Mauritius Central Bank Statement

Author: | Published: 19 Oct 2018
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With 50 years of independence behind it, Mauritius is poised to regain its significance as the Star and Key of the Indian Ocean. Surfing the crest of a positive macroeconomic climate created by accommodative monetary conditions and upbeat business and consumer confidence, the island nation has initiated a series of bold socio-economic reforms.

A number of major public and private investment projects as well as the appreciable performance of key sectors are spurring sustained domestic growth momentum. Economic and financial policies continue to attract capital inflows and real GDP growth at market prices is forecast at 4.0% in 2018 and 2019. Headline inflation is projected to be around 4.2% for 2018.

The Mauritian finance and banking landscape is more dynamic than ever. Banks are well-capitalised and possess adequate liquidity buffers. Testimony to the high quality of capital within the banking sector is the fact that approximately 90% of the capital base is in the form of Common Equity Tier 1 capital. The jurisdiction migrated to Basel III in July 2014 and the average capital adequacy ratio of the banking sector has consistently hovered around 17%. Mauritius has also implemented the Liquidity Coverage Ratio and as from January 2018, IFRS 9 has become effective with local banks being fully on track.

The exchange rate of the rupee is broadly in line with macroeconomic fundamentals and the broad money supply growth remains expansionary, highlighting the accommodative policy stance. 2018 has seen the Bank adopting a very aggressive open market operations approach in order to optimise the effectiveness of its monetary policy transmission mechanism and to counter the low market interest rates stemming from excess liquidity in the domestic banking across the last few years. This has resulted in a drop in excess liquidity and higher market interest rates.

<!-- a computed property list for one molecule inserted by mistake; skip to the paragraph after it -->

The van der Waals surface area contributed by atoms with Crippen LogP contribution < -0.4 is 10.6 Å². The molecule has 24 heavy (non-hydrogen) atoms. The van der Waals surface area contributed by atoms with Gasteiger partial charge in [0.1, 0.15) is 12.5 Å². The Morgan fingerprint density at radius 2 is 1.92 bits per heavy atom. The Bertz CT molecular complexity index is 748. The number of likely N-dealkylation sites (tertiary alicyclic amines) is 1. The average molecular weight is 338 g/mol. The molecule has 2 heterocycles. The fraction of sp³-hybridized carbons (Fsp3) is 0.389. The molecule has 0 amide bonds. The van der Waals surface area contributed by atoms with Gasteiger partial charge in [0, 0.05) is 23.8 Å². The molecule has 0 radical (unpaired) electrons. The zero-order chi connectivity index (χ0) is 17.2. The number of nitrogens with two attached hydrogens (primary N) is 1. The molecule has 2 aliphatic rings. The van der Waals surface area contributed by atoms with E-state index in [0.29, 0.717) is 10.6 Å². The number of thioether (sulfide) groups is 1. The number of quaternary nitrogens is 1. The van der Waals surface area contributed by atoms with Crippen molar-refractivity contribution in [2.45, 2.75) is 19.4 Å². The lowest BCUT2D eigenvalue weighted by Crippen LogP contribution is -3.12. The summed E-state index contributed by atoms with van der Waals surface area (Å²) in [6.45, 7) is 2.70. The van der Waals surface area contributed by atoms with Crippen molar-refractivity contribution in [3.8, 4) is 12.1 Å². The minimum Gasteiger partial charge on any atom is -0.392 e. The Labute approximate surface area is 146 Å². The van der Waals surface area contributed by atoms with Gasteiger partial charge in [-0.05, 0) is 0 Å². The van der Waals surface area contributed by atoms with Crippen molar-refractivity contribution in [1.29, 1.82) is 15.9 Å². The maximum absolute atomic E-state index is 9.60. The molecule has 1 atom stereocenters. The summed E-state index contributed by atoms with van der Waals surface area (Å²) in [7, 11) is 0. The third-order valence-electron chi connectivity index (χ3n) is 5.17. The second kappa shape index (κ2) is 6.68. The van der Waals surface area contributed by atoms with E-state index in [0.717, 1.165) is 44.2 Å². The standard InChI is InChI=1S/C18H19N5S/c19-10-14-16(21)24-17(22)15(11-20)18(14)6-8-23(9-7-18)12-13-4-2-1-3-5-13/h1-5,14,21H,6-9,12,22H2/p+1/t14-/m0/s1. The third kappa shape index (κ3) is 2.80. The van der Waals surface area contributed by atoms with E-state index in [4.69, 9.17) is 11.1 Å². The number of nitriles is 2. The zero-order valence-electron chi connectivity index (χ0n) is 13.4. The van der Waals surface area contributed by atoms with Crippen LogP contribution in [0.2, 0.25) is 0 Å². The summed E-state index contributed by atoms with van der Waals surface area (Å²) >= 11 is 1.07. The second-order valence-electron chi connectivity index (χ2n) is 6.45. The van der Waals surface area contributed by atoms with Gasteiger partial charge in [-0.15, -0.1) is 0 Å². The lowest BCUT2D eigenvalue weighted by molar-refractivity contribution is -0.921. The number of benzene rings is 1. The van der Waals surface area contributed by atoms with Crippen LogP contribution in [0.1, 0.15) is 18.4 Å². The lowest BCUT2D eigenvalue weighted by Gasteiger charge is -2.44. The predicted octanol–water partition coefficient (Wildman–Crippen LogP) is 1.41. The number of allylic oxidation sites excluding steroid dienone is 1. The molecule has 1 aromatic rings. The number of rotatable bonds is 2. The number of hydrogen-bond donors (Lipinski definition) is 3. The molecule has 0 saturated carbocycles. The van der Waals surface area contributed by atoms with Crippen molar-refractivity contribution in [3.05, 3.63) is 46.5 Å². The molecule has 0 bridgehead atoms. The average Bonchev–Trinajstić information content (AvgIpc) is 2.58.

The Bank has also upgraded its regulatory and supervisory stance. Whilst migrating to a risk-based supervisory framework, the central bank also boasts exacting licensing criteria. Conditions are now more exacting, whereby prospective applicants for a banking licence must demonstrate that they have a full-fledged AML/CFT (anti-money laundering and terrorist financing measures) software for the identification, assessment and monitoring of ML/FT risks. The CAMEL rating has also been revised to be more risk-sensitive and to capture concerns pertaining to ML/CFT.

As a key socio-economic development driver, the Bank is sparing no effort to strengthen and modernise the banking industry. With fintech being the word of the day, the Guideline on Outsourcing by Financial Institutions has been revised to incorporate a specific section on cloud-based services. With a view to being able to proactively formulate the best policies, the Bank is currently working on the elaboration of a strategy that factors all potential risks and challenges, as well as possible regulatory impediments.

Testimony to the will of the Bank of Mauritius to position Mauritius as a forward-looking international financial services centre is the revamping of banking legislation, as well as the current implementation of a series of technology-driven solutions spearheaded by the Bank. Amongst these key game-changing projects are the National Payment Switch and the E-KYC, a national electronic customer data repository that will be hosted and managed by the Bank of Mauritius.